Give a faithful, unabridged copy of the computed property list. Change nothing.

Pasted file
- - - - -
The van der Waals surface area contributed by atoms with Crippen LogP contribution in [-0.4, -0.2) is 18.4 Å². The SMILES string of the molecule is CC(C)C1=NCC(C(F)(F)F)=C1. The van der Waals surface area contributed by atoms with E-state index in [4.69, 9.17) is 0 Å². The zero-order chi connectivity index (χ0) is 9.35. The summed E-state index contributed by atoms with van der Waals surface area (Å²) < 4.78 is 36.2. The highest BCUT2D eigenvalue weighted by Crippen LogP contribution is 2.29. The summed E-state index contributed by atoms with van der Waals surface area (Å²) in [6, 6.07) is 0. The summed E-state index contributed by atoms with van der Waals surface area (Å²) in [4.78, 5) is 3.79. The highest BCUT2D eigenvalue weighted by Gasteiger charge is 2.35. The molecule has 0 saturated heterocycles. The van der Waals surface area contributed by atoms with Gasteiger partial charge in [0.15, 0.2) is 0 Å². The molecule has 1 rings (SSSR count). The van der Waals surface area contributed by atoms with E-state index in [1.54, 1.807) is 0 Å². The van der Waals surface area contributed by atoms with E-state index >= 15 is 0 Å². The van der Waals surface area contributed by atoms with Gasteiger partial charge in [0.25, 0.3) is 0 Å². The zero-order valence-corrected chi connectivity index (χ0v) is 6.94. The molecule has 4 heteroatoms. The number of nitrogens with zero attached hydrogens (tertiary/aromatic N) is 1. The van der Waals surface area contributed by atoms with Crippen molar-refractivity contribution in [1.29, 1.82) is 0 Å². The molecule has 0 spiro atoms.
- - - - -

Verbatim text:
The van der Waals surface area contributed by atoms with Crippen LogP contribution in [-0.4, -0.2) is 18.4 Å². The SMILES string of the molecule is CC(C)C1=NCC(C(F)(F)F)=C1. The van der Waals surface area contributed by atoms with E-state index in [4.69, 9.17) is 0 Å². The zero-order chi connectivity index (χ0) is 9.35. The summed E-state index contributed by atoms with van der Waals surface area (Å²) < 4.78 is 36.2. The highest BCUT2D eigenvalue weighted by Crippen LogP contribution is 2.29. The summed E-state index contributed by atoms with van der Waals surface area (Å²) in [6, 6.07) is 0. The summed E-state index contributed by atoms with van der Waals surface area (Å²) in [4.78, 5) is 3.79. The highest BCUT2D eigenvalue weighted by Gasteiger charge is 2.35. The molecule has 0 saturated heterocycles. The van der Waals surface area contributed by atoms with Gasteiger partial charge in [0.15, 0.2) is 0 Å². The molecule has 1 rings (SSSR count). The van der Waals surface area contributed by atoms with E-state index in [1.54, 1.807) is 0 Å². The van der Waals surface area contributed by atoms with E-state index >= 15 is 0 Å². The van der Waals surface area contributed by atoms with Gasteiger partial charge in [0.25, 0.3) is 0 Å². The zero-order valence-corrected chi connectivity index (χ0v) is 6.94. The molecule has 4 heteroatoms. The number of nitrogens with zero attached hydrogens (tertiary/aromatic N) is 1. The van der Waals surface area contributed by atoms with Crippen molar-refractivity contribution in [1.29, 1.82) is 0 Å². The molecule has 0 spiro atoms.